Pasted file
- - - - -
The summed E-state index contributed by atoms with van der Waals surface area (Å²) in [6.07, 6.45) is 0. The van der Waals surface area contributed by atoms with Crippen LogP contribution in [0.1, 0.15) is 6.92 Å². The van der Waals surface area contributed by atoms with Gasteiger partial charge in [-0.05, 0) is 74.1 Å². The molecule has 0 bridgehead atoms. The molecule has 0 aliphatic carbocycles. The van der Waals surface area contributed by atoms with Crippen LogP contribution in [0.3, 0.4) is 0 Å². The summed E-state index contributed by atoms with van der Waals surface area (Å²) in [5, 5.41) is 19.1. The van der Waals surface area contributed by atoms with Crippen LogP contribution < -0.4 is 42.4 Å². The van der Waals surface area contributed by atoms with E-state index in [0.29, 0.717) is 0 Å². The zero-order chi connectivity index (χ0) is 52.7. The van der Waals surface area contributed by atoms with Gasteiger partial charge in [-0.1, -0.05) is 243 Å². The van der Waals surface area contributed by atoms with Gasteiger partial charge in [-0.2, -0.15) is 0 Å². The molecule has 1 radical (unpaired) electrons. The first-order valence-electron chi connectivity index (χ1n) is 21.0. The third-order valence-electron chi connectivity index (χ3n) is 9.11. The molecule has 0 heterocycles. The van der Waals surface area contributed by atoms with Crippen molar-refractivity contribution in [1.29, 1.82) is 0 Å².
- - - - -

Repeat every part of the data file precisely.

The summed E-state index contributed by atoms with van der Waals surface area (Å²) in [6.07, 6.45) is 0. The van der Waals surface area contributed by atoms with Crippen LogP contribution in [0.1, 0.15) is 6.92 Å². The van der Waals surface area contributed by atoms with Gasteiger partial charge in [-0.05, 0) is 74.1 Å². The molecule has 0 bridgehead atoms. The molecule has 0 aliphatic carbocycles. The van der Waals surface area contributed by atoms with Crippen LogP contribution in [0.3, 0.4) is 0 Å². The summed E-state index contributed by atoms with van der Waals surface area (Å²) in [5, 5.41) is 19.1. The van der Waals surface area contributed by atoms with Crippen LogP contribution < -0.4 is 42.4 Å². The van der Waals surface area contributed by atoms with E-state index in [0.29, 0.717) is 0 Å². The zero-order chi connectivity index (χ0) is 52.7. The van der Waals surface area contributed by atoms with Gasteiger partial charge in [-0.1, -0.05) is 243 Å². The van der Waals surface area contributed by atoms with Gasteiger partial charge in [-0.2, -0.15) is 0 Å². The molecule has 1 radical (unpaired) electrons. The first-order valence-electron chi connectivity index (χ1n) is 21.0. The third-order valence-electron chi connectivity index (χ3n) is 9.11. The molecule has 0 heterocycles. The van der Waals surface area contributed by atoms with Crippen molar-refractivity contribution in [1.29, 1.82) is 0 Å².